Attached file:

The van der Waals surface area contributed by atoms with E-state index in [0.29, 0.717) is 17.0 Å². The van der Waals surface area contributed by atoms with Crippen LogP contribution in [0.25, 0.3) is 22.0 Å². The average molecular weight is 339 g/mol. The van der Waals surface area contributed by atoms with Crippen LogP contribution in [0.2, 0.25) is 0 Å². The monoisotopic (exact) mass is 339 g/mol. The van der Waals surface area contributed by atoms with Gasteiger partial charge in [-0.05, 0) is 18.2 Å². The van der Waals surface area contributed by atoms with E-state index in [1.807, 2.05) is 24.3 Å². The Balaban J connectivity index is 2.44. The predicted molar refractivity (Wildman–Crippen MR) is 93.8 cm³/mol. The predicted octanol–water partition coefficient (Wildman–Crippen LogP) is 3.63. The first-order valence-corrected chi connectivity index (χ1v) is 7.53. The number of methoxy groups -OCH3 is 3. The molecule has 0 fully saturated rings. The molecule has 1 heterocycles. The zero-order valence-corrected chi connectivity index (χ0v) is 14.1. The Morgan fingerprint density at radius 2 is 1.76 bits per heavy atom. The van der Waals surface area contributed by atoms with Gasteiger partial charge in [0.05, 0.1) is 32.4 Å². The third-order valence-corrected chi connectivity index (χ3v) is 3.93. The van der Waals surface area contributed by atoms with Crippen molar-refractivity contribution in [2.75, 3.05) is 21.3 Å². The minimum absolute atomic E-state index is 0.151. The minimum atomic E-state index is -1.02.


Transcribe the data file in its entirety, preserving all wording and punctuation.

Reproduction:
The van der Waals surface area contributed by atoms with E-state index in [0.29, 0.717) is 17.0 Å². The van der Waals surface area contributed by atoms with Crippen LogP contribution in [0.25, 0.3) is 22.0 Å². The average molecular weight is 339 g/mol. The van der Waals surface area contributed by atoms with Crippen LogP contribution in [0.2, 0.25) is 0 Å². The monoisotopic (exact) mass is 339 g/mol. The van der Waals surface area contributed by atoms with Gasteiger partial charge in [-0.05, 0) is 18.2 Å². The van der Waals surface area contributed by atoms with E-state index in [1.807, 2.05) is 24.3 Å². The Balaban J connectivity index is 2.44. The predicted molar refractivity (Wildman–Crippen MR) is 93.8 cm³/mol. The predicted octanol–water partition coefficient (Wildman–Crippen LogP) is 3.63. The first-order valence-corrected chi connectivity index (χ1v) is 7.53. The number of methoxy groups -OCH3 is 3. The molecule has 0 fully saturated rings. The molecule has 1 heterocycles. The zero-order valence-corrected chi connectivity index (χ0v) is 14.1. The Morgan fingerprint density at radius 2 is 1.76 bits per heavy atom. The van der Waals surface area contributed by atoms with Gasteiger partial charge in [0.05, 0.1) is 32.4 Å². The third-order valence-corrected chi connectivity index (χ3v) is 3.93. The van der Waals surface area contributed by atoms with Crippen molar-refractivity contribution in [2.75, 3.05) is 21.3 Å². The minimum absolute atomic E-state index is 0.151. The minimum atomic E-state index is -1.02.